Batgirl: Year One
Scott Beatty & Chuck Dixon
(p) Marcos Martin
(i) Alvaro Lopez
FC, 224 pgs, $17.95 US / Higher in Canada
Barbara Gordon wants to be a crime-fighter. She has studied it, trained for it, but she just can’t seem to make the cut. Her father, James Gordon, is the police commissioner and the last thing he wants or needs is his little girl becoming a cop. After applying for a position in the FBI and being unceremoniously shown the door, Barbara decides to take the matter into her own hands. Thus the legend of Batgirl begins.
This story is a heartwarming, quick-witted and highly entertaining look at what it takes for a regular Joe (or, in this case, Jane) to become a superhero. Barbara becomes a close friend as we read about her struggles against her father, Batman and organized crime in order to become the hero she believes she is. Scott Beatty and Chuck Dixon write a down to earth character with whom we can all relate. She has more faults than she does perfections and it’s the learning curve point of view that makes this story so interesting and readable. Whether you’re a superhero nut or not, this is one book that is accessible.
Via a clever narrative account, Beatty and Dixon get us inside the head of Barbara Gordon, drawing things out of her, which builds a relationship with the reader, thus cleverly attaching us to her failures and successes as she slowly and sometimes painfully learns how to be the crime-fighting hero she always knew she was.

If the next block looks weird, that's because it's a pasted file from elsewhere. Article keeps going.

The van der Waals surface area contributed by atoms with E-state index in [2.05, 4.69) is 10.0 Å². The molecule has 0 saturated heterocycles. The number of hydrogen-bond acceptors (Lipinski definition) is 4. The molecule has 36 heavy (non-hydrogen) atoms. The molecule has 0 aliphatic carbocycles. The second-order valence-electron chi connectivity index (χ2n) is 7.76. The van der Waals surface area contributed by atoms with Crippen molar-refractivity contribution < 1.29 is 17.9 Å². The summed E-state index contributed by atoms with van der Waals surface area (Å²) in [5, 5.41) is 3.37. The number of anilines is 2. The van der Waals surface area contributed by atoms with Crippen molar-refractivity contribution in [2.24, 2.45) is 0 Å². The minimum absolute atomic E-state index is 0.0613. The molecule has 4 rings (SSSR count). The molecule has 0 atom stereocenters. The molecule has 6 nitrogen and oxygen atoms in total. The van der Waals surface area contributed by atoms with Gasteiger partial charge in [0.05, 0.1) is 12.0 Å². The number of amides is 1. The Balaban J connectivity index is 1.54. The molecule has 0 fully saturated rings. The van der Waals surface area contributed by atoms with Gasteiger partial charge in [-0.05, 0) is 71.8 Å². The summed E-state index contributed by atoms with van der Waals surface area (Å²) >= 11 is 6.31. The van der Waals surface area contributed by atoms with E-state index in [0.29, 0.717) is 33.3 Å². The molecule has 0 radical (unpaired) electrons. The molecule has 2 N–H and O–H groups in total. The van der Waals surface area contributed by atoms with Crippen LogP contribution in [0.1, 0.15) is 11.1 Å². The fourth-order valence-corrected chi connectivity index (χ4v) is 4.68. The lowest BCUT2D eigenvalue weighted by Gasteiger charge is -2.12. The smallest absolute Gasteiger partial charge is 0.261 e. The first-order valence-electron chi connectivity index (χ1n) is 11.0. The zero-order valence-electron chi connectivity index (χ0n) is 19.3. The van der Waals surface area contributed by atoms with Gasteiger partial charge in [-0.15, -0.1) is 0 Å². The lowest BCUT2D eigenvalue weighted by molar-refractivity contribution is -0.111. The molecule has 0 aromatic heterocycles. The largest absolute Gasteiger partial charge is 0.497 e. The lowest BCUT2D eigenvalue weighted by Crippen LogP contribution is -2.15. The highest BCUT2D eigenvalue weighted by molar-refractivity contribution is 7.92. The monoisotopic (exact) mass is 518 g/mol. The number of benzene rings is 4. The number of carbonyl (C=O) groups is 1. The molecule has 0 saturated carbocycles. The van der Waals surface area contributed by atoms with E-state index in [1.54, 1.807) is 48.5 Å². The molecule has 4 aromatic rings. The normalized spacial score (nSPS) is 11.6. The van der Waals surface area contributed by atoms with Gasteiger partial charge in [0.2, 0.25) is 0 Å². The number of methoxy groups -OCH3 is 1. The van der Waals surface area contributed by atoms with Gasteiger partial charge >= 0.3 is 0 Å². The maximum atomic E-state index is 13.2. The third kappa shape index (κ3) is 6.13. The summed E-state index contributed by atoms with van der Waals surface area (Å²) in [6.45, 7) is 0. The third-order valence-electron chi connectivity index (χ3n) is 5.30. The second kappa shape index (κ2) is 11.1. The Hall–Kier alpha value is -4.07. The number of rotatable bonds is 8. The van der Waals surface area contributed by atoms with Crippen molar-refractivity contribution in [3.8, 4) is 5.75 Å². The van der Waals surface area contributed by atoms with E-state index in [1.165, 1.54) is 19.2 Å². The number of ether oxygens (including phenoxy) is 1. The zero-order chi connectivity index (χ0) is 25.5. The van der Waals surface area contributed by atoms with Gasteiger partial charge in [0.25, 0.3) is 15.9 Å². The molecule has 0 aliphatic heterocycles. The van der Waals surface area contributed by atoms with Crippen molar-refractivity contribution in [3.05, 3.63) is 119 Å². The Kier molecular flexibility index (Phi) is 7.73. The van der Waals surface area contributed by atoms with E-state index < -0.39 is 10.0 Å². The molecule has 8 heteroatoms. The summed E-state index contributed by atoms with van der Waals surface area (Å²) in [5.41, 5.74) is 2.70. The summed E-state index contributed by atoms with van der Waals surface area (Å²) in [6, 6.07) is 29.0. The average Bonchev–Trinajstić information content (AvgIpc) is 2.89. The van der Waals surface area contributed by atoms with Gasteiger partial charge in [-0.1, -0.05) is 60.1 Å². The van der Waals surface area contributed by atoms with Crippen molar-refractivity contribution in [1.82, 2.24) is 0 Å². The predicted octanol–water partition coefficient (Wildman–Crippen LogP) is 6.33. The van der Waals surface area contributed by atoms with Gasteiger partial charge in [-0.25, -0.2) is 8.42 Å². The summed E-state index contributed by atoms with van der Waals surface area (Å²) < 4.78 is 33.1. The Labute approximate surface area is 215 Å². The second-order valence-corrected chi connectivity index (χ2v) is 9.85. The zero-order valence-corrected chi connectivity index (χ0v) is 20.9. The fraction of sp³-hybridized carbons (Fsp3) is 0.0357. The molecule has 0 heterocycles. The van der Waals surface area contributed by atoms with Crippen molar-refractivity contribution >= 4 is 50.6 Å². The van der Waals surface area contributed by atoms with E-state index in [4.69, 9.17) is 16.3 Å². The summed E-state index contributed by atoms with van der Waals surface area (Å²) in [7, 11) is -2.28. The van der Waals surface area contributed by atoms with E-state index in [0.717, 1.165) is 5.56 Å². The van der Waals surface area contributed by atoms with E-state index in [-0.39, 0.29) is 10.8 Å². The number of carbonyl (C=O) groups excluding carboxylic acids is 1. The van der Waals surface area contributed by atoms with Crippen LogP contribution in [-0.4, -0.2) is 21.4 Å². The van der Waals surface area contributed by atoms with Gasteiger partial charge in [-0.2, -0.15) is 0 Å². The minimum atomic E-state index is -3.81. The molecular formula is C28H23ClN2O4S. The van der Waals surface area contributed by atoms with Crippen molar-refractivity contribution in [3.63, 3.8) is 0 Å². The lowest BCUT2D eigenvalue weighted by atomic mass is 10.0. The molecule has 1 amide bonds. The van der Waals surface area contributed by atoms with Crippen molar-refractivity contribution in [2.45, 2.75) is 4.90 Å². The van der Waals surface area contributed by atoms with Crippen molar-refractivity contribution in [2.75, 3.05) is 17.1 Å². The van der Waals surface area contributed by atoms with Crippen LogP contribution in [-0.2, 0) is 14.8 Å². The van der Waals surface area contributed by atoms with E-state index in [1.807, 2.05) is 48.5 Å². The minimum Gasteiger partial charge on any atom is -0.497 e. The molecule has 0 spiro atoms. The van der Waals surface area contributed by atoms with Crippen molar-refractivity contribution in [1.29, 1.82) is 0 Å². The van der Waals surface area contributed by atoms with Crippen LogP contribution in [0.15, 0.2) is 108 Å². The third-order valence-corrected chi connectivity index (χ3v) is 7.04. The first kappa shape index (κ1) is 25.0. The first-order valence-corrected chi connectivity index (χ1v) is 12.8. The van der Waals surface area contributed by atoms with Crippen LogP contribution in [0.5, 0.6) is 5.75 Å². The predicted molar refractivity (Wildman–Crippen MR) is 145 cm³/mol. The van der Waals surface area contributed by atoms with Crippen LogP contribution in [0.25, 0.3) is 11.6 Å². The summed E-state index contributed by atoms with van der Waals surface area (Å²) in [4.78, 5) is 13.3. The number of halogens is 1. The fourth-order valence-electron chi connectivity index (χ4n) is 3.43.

Just in case you think this book is serious and focused on character growth alone, let’s delve into another side of the story. There is a ton of witty humour to be found within these pages, with many a wisecrack coming from the quick-witted Babs. It’s an old school book, looking at the early years of Batman’s Gotham City, so the humour is also of that era in many places, but this does not make it any less effective or downright hilarious in many instances.
Marcos Martin bursts forth with some of the most appealing and stylish simplistic art since Cameron Stewart’s heralded run on Catwoman. Martin seems the perfect choice for this story as he renders a classic look onto City of Gotham and its people. His action scenes are both dynamic and dramatic, with some gorgeous angles employed during the story’s climatic scenes.
His character design is well suited to the time period, and yet has a distinct, funkier edge than most Bat books published when this comic was released (i.e. 2003). With amazing new angles and ideas, Martin has surely opened many an eye to his talents with Batgirl: Year One’s awesome artwork, including its sets of covers.
A story of a young woman coming of age as a crime fighter with a focus on her down to earth origin– this is a personal story of triumph against the odds that is marked with as many roadblocks as it is with moments of victory. (Iain Duncan)